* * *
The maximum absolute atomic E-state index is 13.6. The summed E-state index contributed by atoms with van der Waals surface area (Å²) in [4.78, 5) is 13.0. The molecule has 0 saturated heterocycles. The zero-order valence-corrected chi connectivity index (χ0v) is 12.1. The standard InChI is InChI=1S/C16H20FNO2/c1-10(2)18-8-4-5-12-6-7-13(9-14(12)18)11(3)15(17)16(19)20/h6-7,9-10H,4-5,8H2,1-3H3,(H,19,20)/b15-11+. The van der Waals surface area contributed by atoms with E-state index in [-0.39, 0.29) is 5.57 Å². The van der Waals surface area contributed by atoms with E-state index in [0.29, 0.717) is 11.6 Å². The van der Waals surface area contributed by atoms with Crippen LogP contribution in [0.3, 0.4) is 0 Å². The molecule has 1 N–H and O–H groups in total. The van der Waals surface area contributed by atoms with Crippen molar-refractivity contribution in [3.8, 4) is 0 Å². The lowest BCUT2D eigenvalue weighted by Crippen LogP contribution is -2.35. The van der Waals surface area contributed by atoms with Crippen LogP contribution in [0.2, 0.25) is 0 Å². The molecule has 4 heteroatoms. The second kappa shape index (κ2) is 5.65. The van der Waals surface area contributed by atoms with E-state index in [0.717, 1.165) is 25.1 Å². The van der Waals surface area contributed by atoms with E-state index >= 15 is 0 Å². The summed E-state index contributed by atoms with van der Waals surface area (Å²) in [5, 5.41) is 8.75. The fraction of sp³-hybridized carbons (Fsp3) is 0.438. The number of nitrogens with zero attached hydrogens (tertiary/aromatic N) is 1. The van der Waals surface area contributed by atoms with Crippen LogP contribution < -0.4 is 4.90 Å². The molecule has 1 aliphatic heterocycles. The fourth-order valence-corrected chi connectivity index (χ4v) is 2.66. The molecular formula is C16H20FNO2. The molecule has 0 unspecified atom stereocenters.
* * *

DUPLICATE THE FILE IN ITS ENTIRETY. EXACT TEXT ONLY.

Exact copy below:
The maximum absolute atomic E-state index is 13.6. The summed E-state index contributed by atoms with van der Waals surface area (Å²) in [4.78, 5) is 13.0. The molecule has 0 saturated heterocycles. The zero-order valence-corrected chi connectivity index (χ0v) is 12.1. The standard InChI is InChI=1S/C16H20FNO2/c1-10(2)18-8-4-5-12-6-7-13(9-14(12)18)11(3)15(17)16(19)20/h6-7,9-10H,4-5,8H2,1-3H3,(H,19,20)/b15-11+. The van der Waals surface area contributed by atoms with E-state index in [-0.39, 0.29) is 5.57 Å². The van der Waals surface area contributed by atoms with E-state index in [0.29, 0.717) is 11.6 Å². The van der Waals surface area contributed by atoms with Crippen LogP contribution in [0.3, 0.4) is 0 Å². The molecule has 1 N–H and O–H groups in total. The van der Waals surface area contributed by atoms with Crippen molar-refractivity contribution in [3.8, 4) is 0 Å². The lowest BCUT2D eigenvalue weighted by Crippen LogP contribution is -2.35. The van der Waals surface area contributed by atoms with Crippen LogP contribution in [0.2, 0.25) is 0 Å². The molecule has 4 heteroatoms. The second kappa shape index (κ2) is 5.65. The van der Waals surface area contributed by atoms with E-state index in [0.717, 1.165) is 25.1 Å². The van der Waals surface area contributed by atoms with E-state index >= 15 is 0 Å². The summed E-state index contributed by atoms with van der Waals surface area (Å²) in [5, 5.41) is 8.75. The fraction of sp³-hybridized carbons (Fsp3) is 0.438. The number of nitrogens with zero attached hydrogens (tertiary/aromatic N) is 1. The van der Waals surface area contributed by atoms with Crippen LogP contribution < -0.4 is 4.90 Å². The molecule has 1 aliphatic heterocycles. The fourth-order valence-corrected chi connectivity index (χ4v) is 2.66. The molecular formula is C16H20FNO2. The molecule has 0 unspecified atom stereocenters.